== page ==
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Thursday, December 11, 2014

Beth's Excellent Adventure—Part 11: Askham Hall


Heya, Adventurers!  This is J.K.’s friend Beth, reporting from England, where I had many culinary adventures and remembered to take pictures of some of them.

Wednesday in Cumbria meant my long-anticipated visit to Askham Hall.  This involved taking a bus to the Lowther Estate Office stop and walking a mile through beautiful English countryside studded with grazing sheep.

Askham Hall is a major Sandford site.  A Sandford and a Lowther show up as witnesses to a grant of a priory in 1186.  Before that, who knows?  William the Conqueror never conquered this far north, so no Domesday Book references.  My Sandfords lived in Askham Hall for one generation, when it was basically a pele (“peel”) tower that kept them safe from raiders.  Given that animals lived on the ground floor, Sir Edmund and Idonea L’Englys Sandford had about as much living space as I do today in my house in Oakland.  They had more “housemates,” too.

Edmund and Idonea bought the “starter” Askham Hall from the Swinburnes in 1373, and Sandfords lived there into the early 18th century, when the line “daughtered out” and the Lowthers came into possession of it.  My Edmund Jr. set up in Yorkshire with wife Katherine Ughtred (and that powerhouse castle-owning family tree).  A Sandford down the line built it out into the size and shape it is today.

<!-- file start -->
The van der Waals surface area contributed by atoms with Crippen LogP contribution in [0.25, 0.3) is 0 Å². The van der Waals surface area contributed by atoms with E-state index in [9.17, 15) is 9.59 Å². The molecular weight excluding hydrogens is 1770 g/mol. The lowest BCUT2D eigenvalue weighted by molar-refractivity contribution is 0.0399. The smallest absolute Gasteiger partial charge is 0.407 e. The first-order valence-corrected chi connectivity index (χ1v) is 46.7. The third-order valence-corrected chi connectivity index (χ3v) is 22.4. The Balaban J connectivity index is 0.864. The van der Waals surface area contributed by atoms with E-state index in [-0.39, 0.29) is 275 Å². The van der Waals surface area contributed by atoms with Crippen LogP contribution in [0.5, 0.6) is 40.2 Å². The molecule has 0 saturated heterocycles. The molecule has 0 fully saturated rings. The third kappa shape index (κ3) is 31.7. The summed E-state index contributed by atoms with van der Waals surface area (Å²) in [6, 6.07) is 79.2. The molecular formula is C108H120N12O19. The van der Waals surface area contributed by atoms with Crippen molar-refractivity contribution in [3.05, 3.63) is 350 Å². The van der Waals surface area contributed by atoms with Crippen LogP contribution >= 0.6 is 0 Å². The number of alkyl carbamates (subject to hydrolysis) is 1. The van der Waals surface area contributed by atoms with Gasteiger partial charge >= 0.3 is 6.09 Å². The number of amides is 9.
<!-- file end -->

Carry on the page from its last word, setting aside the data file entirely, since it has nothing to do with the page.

The Lowthers have a family history in this valley of literally a thousand years.  They are the last major family left standing, and in addition to sheep and cattle they own attractions.  Nearby, they are rebuilding Lowther Castle and the gardens trampled by military training in World War II, as a tourist attraction.  The brother and sister team of Charles and Louisa opened Askham Hall as a hotel a year ago, and it’s become a major wedding destination.


And good for them!  Charles was gracious enough to meet me and give me a private tour.  There aren’t Sandfords around there anymore, and he was happy to meet one of the rare migratory ones returned to the nest.  He’s happy to be able to share a lovely place with the public, and he and Louisa have replaced great-grandfather’s portrait gallery in the main staircase with one of Louisa’s paintings and modern light fixtures to make the visuals more comfortable for a new generation.

One of the original (narrow stone) staircases is just off the room that was the first floor of the pele tower.  The chapel room has some of the original early 15th century paneling, which has been matched.  It’s now a dining hall in which Prince Phillip has eaten annually for 30 years (kathunk!  … sound of a dropped name).  Two degrees of separation now?

Charles is a cattle breeder who likes to run the fells, and, after a chat on genealogy, he left me in the café’s capable hands to head off for lunch and a run.  I said if he ever gets to Northern California, he might want to time the trip to do the Dipsea Race.  I wandered the gardens after enjoying this lovely ham and cheese toasty in the garden.  A raptor (looked like a redtail hawk without the red color) soared overhead, possibly from the nearby birds of prey centre.  It was a really happy family history day.


So, the 8th Earl of Lonsdale’s family (kathunk!) is well represented by a gracious and visionary modern man who didn’t even know he was in the California cuisine groove:  locally grown and sourced organic food and seasonal menus.  I’m glad I could not only hang, but represent my family well.